811.504 Mexico/1–3146

The Ambassador in Mexico ( Messersmith ) to the Secretary of State

No. 28,212

Sir: Reference is made to my Despatch No. 28,200 of January 29, 194683 … regarding illegal entrants into the United States.

I now have the honor to inform the Department that at my request Mr. O’Donoghue84 of the Embassy staff this morning called on Dr. Manuel Tello, the Under Secretary for Foreign Affairs and left with him an informal memorandum dated January 29, 1946, a copy of which is attached hereto.83 Mr. O’Donoghue discussed the question of these illegal entrants into the United States with Dr. Tello and there is attached a copy of a memorandum reporting this conversation.

Respectfully yours,

George S. Messersmith

Memorandum of Conversation, by the First Secretary of Embassy (O’Donoghue)

I called at the Foreign Office this morning and left with Dr. Tello, the Under-Secretary of Foreign Relations, the original of the attached informal memorandum of January 29, 1946,83 regarding Mexican nationals illegally in the United States. I told Dr. Tello that I felt sure he would recall the conversation we had had last year at the time the authorities of Baja California had closed the borders of that State to Mexican deportees and voluntary returnees from the United States unless they could prove that they had for six months prior thereto been residents of Baja California; I said that as a result thereof our Immigration Service had been returning a considerable number of such individuals to Mexico through the ports of El Paso, Texas, and Nogales, Arizona, but that even in such cases there had been difficulty in arranging for transportation over the Mexican lines to the interior of Mexico. I said that I recalled that some time this month the Mexican Embassy in Washington had protested or at least made representations to the State Department respecting the number of these Mexicans illegally in the United States and who it was desired should be returned to Mexico. I told Dr. Tello that there were more than 10,000 such Mexicans now estimated to be in the Imperial Valley in California where they were creating quite a civic problem; that the United States Immigration and Naturalization Service was doing what it [Page 1019] could to return these individuals to Mexico and at the moment was having some success inasmuch as the authorities of Baja California had requested up to 3,500 such migratory workers for the cotton picking season. I added that this was all very well at the moment but that when this cotton picking season was over most probably Baja California would once again close its borders and refuse to permit the return of Mexicans illegally in the United States.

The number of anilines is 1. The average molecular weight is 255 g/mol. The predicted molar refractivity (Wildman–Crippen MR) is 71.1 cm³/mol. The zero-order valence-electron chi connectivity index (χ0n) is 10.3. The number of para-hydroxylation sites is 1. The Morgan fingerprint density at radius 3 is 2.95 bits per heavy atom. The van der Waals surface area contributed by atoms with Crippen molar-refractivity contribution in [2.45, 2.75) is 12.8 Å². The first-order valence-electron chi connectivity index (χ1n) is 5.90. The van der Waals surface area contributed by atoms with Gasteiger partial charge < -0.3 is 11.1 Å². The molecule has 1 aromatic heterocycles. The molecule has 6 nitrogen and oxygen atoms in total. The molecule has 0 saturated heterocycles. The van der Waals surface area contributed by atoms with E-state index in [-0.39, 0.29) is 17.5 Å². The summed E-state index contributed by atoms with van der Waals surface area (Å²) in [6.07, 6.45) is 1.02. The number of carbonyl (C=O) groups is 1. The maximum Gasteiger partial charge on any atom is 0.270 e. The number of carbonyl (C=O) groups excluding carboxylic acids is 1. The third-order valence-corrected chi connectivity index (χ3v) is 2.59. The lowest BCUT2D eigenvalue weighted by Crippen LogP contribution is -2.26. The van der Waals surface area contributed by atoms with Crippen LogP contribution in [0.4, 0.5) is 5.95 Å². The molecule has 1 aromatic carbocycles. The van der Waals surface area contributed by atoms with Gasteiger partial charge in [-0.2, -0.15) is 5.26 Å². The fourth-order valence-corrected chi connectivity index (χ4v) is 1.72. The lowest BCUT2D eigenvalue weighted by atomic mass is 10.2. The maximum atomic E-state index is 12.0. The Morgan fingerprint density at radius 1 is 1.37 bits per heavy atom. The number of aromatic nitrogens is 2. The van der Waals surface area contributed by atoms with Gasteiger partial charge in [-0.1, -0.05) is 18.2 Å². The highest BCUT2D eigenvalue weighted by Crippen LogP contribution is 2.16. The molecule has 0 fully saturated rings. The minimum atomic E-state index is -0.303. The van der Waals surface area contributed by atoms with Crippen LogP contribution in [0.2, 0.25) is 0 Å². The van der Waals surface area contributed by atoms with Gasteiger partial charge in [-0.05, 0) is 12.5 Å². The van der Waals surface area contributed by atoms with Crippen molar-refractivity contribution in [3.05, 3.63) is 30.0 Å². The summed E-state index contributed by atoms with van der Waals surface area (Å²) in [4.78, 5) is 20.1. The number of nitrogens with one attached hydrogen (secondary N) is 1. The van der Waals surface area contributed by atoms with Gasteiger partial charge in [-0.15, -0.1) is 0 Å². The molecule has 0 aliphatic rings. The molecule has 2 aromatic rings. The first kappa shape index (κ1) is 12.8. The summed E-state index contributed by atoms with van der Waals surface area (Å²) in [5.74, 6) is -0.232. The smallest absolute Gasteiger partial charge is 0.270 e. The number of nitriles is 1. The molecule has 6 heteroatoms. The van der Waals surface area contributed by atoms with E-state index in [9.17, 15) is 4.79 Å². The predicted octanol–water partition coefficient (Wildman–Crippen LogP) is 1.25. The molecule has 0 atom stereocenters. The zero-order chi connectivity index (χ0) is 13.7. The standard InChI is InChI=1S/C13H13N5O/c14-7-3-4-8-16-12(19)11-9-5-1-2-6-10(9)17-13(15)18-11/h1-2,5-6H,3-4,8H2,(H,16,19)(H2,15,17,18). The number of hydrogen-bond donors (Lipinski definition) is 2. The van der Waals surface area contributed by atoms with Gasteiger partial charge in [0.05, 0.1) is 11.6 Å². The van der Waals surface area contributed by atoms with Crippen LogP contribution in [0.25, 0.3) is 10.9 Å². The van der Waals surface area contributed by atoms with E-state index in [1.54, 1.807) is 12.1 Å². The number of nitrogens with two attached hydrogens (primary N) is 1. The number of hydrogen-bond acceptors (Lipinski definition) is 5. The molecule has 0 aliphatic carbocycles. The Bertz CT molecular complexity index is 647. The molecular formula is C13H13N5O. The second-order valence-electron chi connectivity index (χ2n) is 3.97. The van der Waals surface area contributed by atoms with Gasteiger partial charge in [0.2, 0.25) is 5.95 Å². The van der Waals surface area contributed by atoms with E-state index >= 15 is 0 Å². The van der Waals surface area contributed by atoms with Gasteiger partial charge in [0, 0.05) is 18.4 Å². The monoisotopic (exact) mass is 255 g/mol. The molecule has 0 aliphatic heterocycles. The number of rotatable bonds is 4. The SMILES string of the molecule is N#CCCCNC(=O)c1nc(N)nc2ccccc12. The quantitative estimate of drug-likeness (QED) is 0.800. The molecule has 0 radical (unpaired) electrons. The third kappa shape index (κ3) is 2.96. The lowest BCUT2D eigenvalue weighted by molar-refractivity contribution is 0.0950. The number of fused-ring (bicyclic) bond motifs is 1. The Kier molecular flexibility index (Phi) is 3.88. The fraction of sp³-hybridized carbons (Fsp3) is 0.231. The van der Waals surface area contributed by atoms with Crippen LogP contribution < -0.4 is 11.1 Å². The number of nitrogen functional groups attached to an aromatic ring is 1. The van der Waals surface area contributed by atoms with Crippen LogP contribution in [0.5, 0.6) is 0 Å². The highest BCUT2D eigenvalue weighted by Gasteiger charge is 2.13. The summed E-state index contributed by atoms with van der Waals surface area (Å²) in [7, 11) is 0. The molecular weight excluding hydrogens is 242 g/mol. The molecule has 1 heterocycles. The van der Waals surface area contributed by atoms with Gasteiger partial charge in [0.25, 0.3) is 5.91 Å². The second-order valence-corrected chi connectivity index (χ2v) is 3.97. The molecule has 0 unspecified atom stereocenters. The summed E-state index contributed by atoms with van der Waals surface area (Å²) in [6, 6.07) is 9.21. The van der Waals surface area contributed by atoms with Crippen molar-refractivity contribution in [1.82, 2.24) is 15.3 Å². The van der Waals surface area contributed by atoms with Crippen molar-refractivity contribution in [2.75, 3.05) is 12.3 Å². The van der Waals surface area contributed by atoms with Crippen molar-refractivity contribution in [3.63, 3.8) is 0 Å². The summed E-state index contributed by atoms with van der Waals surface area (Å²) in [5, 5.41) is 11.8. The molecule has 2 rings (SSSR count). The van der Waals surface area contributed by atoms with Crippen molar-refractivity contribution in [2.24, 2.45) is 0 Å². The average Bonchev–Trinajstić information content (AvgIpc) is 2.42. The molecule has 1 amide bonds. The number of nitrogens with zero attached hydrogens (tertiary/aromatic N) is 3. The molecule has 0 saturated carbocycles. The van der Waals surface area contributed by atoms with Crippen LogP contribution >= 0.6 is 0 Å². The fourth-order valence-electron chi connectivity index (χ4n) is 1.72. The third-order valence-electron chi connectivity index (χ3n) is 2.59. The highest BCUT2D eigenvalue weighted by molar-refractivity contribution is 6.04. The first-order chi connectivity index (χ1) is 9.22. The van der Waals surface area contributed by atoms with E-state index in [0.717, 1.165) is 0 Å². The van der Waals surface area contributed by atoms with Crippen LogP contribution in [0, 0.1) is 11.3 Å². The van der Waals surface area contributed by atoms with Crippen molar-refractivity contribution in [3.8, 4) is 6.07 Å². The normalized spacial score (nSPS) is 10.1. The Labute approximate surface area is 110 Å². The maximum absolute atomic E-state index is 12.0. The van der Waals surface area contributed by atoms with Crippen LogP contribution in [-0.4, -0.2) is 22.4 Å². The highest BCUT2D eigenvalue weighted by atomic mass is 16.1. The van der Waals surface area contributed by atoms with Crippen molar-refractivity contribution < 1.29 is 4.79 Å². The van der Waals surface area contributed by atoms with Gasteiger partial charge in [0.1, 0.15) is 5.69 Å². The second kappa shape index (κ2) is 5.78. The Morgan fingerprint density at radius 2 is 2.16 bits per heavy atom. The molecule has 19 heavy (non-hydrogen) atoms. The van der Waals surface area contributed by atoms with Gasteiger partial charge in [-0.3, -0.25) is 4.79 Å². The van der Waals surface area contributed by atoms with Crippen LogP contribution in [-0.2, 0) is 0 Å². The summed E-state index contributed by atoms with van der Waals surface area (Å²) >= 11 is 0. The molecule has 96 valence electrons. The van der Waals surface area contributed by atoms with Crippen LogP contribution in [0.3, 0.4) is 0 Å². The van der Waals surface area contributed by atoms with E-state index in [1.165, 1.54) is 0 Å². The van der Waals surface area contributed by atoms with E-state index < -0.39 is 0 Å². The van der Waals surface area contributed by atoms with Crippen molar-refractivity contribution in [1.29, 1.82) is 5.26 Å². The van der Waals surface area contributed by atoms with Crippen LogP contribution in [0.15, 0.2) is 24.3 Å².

I said to Dr. Tello that we had recently received an exhaustive report in regard to this question and that it appears there is practically no Mexican immigration patrol on the Mexican side of the border for hundreds of miles in the area of Baja California; that it is obviously impossible for the United States Immigration Patrols to carry out this control by itself. I said I did not know what the solution of the problem might be but that it had occurred to me that if the President of Mexico should authorize the recruiting of agricultural labor for 1946, it might be possible to set up a recruiting center near, but not too near, the border where many of these Mexicans now illegally in the United States might be brought for contracting and permitted to enter the United States under perfectly legal conditions.

Dr. Tello said that he has been for some time concerned over the existing condition and that as long as I had brought these facts now to his attention he would talk with the Foreign Minister and also discuss the problem with the Ministry of Gobernación which is responsible for the patrols.

I have no hope that anything constructive will result from this conversation but I do feel that it gives us a little protection in view of the requests which the Mexican Embassy in Washington will most probably continue to make for the return of these aliens illegally in the United States.

S. E. O’donoghue
  1. Not printed.
  2. Sidney E. O’Donoghue, First Secretary of Embassy.
  3. Not printed.
  4. Not printed.